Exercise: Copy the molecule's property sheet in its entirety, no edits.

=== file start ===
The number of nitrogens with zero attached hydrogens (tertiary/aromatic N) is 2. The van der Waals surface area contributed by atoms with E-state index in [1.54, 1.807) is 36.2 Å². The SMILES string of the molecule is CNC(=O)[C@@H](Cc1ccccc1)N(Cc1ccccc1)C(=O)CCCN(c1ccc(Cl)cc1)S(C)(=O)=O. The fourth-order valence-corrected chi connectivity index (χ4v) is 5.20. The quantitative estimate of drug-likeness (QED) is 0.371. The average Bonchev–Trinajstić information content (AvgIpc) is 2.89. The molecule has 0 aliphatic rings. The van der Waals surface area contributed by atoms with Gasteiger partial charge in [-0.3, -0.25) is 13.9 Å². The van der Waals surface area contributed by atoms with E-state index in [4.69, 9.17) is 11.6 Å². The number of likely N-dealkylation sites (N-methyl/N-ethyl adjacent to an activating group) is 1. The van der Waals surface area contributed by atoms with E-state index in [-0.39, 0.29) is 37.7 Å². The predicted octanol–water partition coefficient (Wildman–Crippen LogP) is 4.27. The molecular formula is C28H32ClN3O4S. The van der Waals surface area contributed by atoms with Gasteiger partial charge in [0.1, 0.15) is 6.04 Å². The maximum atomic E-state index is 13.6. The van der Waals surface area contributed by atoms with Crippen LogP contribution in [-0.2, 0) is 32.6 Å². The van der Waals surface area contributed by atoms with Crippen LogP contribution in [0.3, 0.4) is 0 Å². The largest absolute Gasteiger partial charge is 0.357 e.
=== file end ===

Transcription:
The number of nitrogens with zero attached hydrogens (tertiary/aromatic N) is 2. The van der Waals surface area contributed by atoms with E-state index in [1.54, 1.807) is 36.2 Å². The SMILES string of the molecule is CNC(=O)[C@@H](Cc1ccccc1)N(Cc1ccccc1)C(=O)CCCN(c1ccc(Cl)cc1)S(C)(=O)=O. The fourth-order valence-corrected chi connectivity index (χ4v) is 5.20. The quantitative estimate of drug-likeness (QED) is 0.371. The average Bonchev–Trinajstić information content (AvgIpc) is 2.89. The molecule has 0 aliphatic rings. The van der Waals surface area contributed by atoms with Gasteiger partial charge in [-0.3, -0.25) is 13.9 Å². The van der Waals surface area contributed by atoms with E-state index in [4.69, 9.17) is 11.6 Å². The number of likely N-dealkylation sites (N-methyl/N-ethyl adjacent to an activating group) is 1. The van der Waals surface area contributed by atoms with E-state index in [-0.39, 0.29) is 37.7 Å². The predicted octanol–water partition coefficient (Wildman–Crippen LogP) is 4.27. The molecular formula is C28H32ClN3O4S. The van der Waals surface area contributed by atoms with Gasteiger partial charge in [0.1, 0.15) is 6.04 Å². The maximum atomic E-state index is 13.6. The van der Waals surface area contributed by atoms with Crippen LogP contribution in [-0.2, 0) is 32.6 Å². The van der Waals surface area contributed by atoms with Crippen LogP contribution in [0.3, 0.4) is 0 Å². The largest absolute Gasteiger partial charge is 0.357 e.